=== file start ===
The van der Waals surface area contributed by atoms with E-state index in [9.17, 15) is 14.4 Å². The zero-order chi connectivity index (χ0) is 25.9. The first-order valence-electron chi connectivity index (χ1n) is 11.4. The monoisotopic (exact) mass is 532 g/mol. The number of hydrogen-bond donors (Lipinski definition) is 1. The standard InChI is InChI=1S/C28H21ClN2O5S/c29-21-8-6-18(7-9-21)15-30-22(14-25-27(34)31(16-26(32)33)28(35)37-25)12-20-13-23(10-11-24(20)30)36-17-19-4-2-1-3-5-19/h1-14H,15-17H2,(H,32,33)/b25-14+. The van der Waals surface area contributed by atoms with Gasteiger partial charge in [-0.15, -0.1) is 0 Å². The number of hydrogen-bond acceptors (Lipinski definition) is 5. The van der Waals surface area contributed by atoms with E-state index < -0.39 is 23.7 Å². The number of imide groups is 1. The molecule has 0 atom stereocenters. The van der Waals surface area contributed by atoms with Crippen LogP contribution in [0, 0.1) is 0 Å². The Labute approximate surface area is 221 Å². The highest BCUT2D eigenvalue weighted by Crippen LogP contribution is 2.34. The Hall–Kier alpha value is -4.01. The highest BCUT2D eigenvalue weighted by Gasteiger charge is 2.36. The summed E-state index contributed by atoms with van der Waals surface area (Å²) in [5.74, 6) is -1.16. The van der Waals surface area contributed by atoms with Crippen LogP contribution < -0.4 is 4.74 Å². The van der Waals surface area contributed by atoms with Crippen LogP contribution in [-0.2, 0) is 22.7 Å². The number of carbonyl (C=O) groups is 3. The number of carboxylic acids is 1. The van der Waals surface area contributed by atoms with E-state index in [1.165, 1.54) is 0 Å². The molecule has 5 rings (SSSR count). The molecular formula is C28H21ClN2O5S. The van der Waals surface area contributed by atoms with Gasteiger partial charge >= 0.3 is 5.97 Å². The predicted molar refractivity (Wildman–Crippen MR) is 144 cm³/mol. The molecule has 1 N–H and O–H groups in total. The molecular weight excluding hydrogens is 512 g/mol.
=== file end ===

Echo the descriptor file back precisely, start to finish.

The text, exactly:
The van der Waals surface area contributed by atoms with E-state index in [9.17, 15) is 14.4 Å². The zero-order chi connectivity index (χ0) is 25.9. The first-order valence-electron chi connectivity index (χ1n) is 11.4. The monoisotopic (exact) mass is 532 g/mol. The number of hydrogen-bond donors (Lipinski definition) is 1. The standard InChI is InChI=1S/C28H21ClN2O5S/c29-21-8-6-18(7-9-21)15-30-22(14-25-27(34)31(16-26(32)33)28(35)37-25)12-20-13-23(10-11-24(20)30)36-17-19-4-2-1-3-5-19/h1-14H,15-17H2,(H,32,33)/b25-14+. The van der Waals surface area contributed by atoms with Gasteiger partial charge in [-0.15, -0.1) is 0 Å². The number of hydrogen-bond acceptors (Lipinski definition) is 5. The van der Waals surface area contributed by atoms with E-state index < -0.39 is 23.7 Å². The number of imide groups is 1. The molecule has 0 atom stereocenters. The van der Waals surface area contributed by atoms with Crippen LogP contribution in [0, 0.1) is 0 Å². The Labute approximate surface area is 221 Å². The highest BCUT2D eigenvalue weighted by Crippen LogP contribution is 2.34. The Hall–Kier alpha value is -4.01. The highest BCUT2D eigenvalue weighted by Gasteiger charge is 2.36. The summed E-state index contributed by atoms with van der Waals surface area (Å²) in [5.74, 6) is -1.16. The van der Waals surface area contributed by atoms with Crippen LogP contribution < -0.4 is 4.74 Å². The van der Waals surface area contributed by atoms with Crippen LogP contribution in [-0.2, 0) is 22.7 Å². The number of carbonyl (C=O) groups is 3. The number of carboxylic acids is 1. The van der Waals surface area contributed by atoms with E-state index in [1.165, 1.54) is 0 Å². The molecule has 5 rings (SSSR count). The molecular formula is C28H21ClN2O5S. The van der Waals surface area contributed by atoms with Gasteiger partial charge >= 0.3 is 5.97 Å². The predicted molar refractivity (Wildman–Crippen MR) is 144 cm³/mol. The molecule has 1 N–H and O–H groups in total. The molecular weight excluding hydrogens is 512 g/mol.